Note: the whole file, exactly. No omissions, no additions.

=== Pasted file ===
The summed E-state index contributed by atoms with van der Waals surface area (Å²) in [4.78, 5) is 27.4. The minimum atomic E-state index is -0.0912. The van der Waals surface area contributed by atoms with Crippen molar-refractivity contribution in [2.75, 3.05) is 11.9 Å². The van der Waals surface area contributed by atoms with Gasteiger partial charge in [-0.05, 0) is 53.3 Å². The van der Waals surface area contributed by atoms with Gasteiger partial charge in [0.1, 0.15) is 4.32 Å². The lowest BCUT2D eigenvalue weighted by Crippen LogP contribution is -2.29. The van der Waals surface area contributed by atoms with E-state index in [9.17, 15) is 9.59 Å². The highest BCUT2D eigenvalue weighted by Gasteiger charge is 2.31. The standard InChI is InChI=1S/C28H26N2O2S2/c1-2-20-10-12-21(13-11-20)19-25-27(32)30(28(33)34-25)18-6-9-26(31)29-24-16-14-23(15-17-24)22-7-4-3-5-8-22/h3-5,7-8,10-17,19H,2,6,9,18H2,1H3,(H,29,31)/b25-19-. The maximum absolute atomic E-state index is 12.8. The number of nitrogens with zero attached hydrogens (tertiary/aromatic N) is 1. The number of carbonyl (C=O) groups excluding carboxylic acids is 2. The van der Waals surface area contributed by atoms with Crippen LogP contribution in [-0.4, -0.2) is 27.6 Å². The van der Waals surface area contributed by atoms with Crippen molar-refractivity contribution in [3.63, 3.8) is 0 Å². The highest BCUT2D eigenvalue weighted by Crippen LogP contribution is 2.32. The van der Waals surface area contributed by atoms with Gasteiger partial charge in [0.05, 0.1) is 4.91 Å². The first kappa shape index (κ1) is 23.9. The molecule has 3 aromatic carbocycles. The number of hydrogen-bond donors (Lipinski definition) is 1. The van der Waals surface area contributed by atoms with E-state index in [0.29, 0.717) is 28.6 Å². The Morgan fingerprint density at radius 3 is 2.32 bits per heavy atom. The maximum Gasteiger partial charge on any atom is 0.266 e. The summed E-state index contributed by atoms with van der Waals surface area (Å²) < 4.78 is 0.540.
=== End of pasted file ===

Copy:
The summed E-state index contributed by atoms with van der Waals surface area (Å²) in [4.78, 5) is 27.4. The minimum atomic E-state index is -0.0912. The van der Waals surface area contributed by atoms with Crippen molar-refractivity contribution in [2.75, 3.05) is 11.9 Å². The van der Waals surface area contributed by atoms with Gasteiger partial charge in [-0.05, 0) is 53.3 Å². The van der Waals surface area contributed by atoms with Gasteiger partial charge in [0.1, 0.15) is 4.32 Å². The lowest BCUT2D eigenvalue weighted by Crippen LogP contribution is -2.29. The van der Waals surface area contributed by atoms with E-state index in [9.17, 15) is 9.59 Å². The highest BCUT2D eigenvalue weighted by Gasteiger charge is 2.31. The standard InChI is InChI=1S/C28H26N2O2S2/c1-2-20-10-12-21(13-11-20)19-25-27(32)30(28(33)34-25)18-6-9-26(31)29-24-16-14-23(15-17-24)22-7-4-3-5-8-22/h3-5,7-8,10-17,19H,2,6,9,18H2,1H3,(H,29,31)/b25-19-. The maximum absolute atomic E-state index is 12.8. The number of nitrogens with zero attached hydrogens (tertiary/aromatic N) is 1. The number of carbonyl (C=O) groups excluding carboxylic acids is 2. The van der Waals surface area contributed by atoms with Crippen LogP contribution in [-0.4, -0.2) is 27.6 Å². The van der Waals surface area contributed by atoms with Crippen molar-refractivity contribution in [3.63, 3.8) is 0 Å². The highest BCUT2D eigenvalue weighted by Crippen LogP contribution is 2.32. The van der Waals surface area contributed by atoms with Gasteiger partial charge in [0.05, 0.1) is 4.91 Å². The first kappa shape index (κ1) is 23.9. The molecule has 3 aromatic carbocycles. The number of hydrogen-bond donors (Lipinski definition) is 1. The van der Waals surface area contributed by atoms with E-state index in [0.29, 0.717) is 28.6 Å². The Morgan fingerprint density at radius 3 is 2.32 bits per heavy atom. The maximum Gasteiger partial charge on any atom is 0.266 e. The summed E-state index contributed by atoms with van der Waals surface area (Å²) < 4.78 is 0.540.